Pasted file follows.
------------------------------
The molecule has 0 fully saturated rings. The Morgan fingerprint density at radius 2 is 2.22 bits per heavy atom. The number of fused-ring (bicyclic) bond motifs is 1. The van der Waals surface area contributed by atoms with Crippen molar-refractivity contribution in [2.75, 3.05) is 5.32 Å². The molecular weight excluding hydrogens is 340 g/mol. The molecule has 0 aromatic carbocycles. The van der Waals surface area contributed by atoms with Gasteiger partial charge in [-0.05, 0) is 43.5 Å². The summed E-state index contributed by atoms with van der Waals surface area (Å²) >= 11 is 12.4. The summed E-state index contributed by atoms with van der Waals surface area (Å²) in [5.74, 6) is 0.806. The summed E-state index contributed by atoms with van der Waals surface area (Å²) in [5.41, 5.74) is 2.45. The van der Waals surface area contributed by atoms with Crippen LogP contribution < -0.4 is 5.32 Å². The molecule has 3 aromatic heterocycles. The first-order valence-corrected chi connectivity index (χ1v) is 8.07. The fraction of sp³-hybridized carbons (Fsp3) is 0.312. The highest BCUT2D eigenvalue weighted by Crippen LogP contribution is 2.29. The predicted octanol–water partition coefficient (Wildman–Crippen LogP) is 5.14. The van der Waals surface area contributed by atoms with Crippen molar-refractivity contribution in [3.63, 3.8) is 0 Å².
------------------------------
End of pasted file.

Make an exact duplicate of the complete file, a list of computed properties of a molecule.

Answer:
The molecule has 0 fully saturated rings. The Morgan fingerprint density at radius 2 is 2.22 bits per heavy atom. The number of fused-ring (bicyclic) bond motifs is 1. The van der Waals surface area contributed by atoms with Crippen molar-refractivity contribution in [2.75, 3.05) is 5.32 Å². The molecular weight excluding hydrogens is 340 g/mol. The molecule has 0 aromatic carbocycles. The van der Waals surface area contributed by atoms with Gasteiger partial charge in [-0.05, 0) is 43.5 Å². The summed E-state index contributed by atoms with van der Waals surface area (Å²) >= 11 is 12.4. The summed E-state index contributed by atoms with van der Waals surface area (Å²) in [5.74, 6) is 0.806. The summed E-state index contributed by atoms with van der Waals surface area (Å²) in [5.41, 5.74) is 2.45. The van der Waals surface area contributed by atoms with Crippen LogP contribution < -0.4 is 5.32 Å². The molecule has 3 aromatic heterocycles. The first-order valence-corrected chi connectivity index (χ1v) is 8.07. The fraction of sp³-hybridized carbons (Fsp3) is 0.312. The highest BCUT2D eigenvalue weighted by Crippen LogP contribution is 2.29. The predicted octanol–water partition coefficient (Wildman–Crippen LogP) is 5.14. The van der Waals surface area contributed by atoms with Crippen molar-refractivity contribution in [3.63, 3.8) is 0 Å².